A Green Medieval Cote

My entry for the HSF challenge 21: Green, is a medieval dress called a Cotiehardie. Its a outer gown which is ment to be worn over a kirtle and a chemise.

medieval4My inspiration pic.

I used the “Medieval Tailor’s Assistant” as a guide, and did my patten from the basic pattern block, and toile I’ve previously made from the book.


IMG_2766I used a thick green woolen fabric, and cut and basted the dress together for a fitting.


I needed to adjust the sleeve and neck a bit. So I took it apart and made the alterations.

IMG_2738Then I started the time consuming task of working about 30 button-holes.

IMG_2740I’ve already compleated the buttons in advance and sewed them on the outer edge of the right front piece.

IMG_2745I’ve used some cotton leftover as facing in the neck and as a buttonhole stand.

Then I sewed the rest of the dress together – did the gores, side seams and sewed on the sleeves.








Just the facts:

Challenge: 21 – Green

What: A medieval cotehardie.

Year: 1350 -1400.

Pattern: Drafted my own based on the “Cotehardie” pattern from “The Medieval Tailor’s Assistant”.

Fabric: 3m of green wool and some cotton scraps.

Notions: Thread and buttonhole thread.

How historical accurate: Pretty good. The dress is compleatly hand sewn, with historical methodes. I do however think the fabric is a bit thick for this type of dress. 7/10

Time: About 30 hours

Cost: 400 sek (44 Usd)

First worn: Not yet, but will be on the Medieval dinner party my dance group is hosting on 9th of nov.

Medieval Sleeves as Outerwear

As the deadline for the HSF challenge 20: Outerwear, drew closer I needed to decide what to make. The time was pressing and I had a couple of other costuming deadlines lurking close by, so I know I needed to make it an easy and quick one.

So why not make something I could use for the up-coming medieval event my dance group are hosting.

I knew that I wouldn’t be able to make the whole medieval outfit from the inside out, so I needed to prioritate. The gown will be made in time for the “Green” challenge, and as “Outerwear” I will make a pair of lose sleeves.

birth_of_mary_gr“The Birth of Mary” shows a servant with one of her lose sleeves taken of.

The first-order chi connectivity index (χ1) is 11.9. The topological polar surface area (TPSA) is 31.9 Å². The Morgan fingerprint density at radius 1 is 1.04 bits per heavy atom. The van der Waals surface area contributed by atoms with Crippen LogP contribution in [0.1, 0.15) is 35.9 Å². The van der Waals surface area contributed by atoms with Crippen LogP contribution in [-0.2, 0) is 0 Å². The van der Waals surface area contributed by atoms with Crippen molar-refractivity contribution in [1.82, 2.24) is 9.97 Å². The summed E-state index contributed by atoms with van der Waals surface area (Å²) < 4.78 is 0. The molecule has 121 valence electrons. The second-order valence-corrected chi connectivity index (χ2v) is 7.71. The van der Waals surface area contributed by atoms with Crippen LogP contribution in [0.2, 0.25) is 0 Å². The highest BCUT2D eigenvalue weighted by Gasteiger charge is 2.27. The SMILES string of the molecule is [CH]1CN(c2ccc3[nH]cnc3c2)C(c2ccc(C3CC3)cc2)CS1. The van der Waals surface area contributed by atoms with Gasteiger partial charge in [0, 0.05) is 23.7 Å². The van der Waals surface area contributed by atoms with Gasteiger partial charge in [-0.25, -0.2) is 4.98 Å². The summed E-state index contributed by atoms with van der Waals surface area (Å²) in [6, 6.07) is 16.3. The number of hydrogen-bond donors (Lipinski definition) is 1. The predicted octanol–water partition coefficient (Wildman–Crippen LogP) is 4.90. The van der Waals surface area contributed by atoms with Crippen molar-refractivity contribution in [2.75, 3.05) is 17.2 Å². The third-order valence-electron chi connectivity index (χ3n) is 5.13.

Technically they don’t count as outerwear as they will be worn under the short sleeve of the cotehardie, but as they are separate they can also be worn together with a sleeveles kirtle over a shift – thus becoming outerwear…

I bought a light brown/beige colored wool with a soft feel to it.


I the drafted the pattern, using “The Medieval Tailor Assistance” diagram for –  a Kirtles fitted sleeve.


I didn’t make a mock-up, but cut and basted one sleeve togheter and then fitted it to my arm. It needed some taking in across the upper and lower arm.

I stiched and felled the seams, reinforced the buttonhole stand and the wrist with some brown cotton..

Then it was time to make the buttons.

2013-10-05 18.12.19

Cutting about 30 circles of fabric, and sewing the buttons when ever I got some spair time, really saved me a lots of time and effort.

I sewed the finished buttons on to the sleeves, putting them close togheter.


Then I made all the buttonholes, using a buttonhole-thread and all of my patience and determination to get them finished in time.

2013-10-06 20.46.22



And the finished sleeves.






And being worn, paired with my Peasant Kirtle.








IMG_2490“Knitta please” are maching my outfit

Just the facts:

Challenge: 20 outerwear.

What: A pair of lose sleeves.

Year: 1300 -1450

Pattern: Drafted from “The Medieval Tailor Assistent” – Kirtle, fitted sleeve.

Fabric: 1 m thin light brown wool.

Notions: Thread

How historical accurate: Pretty good. The fabric, thread and methodes where all used during the time. I give them 8/10.

Time: About 15 hours (the button-holes took like forever).

Cost: 150 Sek (16 Usd)

First worn: On the photoshoot begining okt.

Final toughts: The sleeve cap is a bit low, and needs to be either raised a bit or tied to a very firm shoulder-strap that won’t slipp of the shoulder.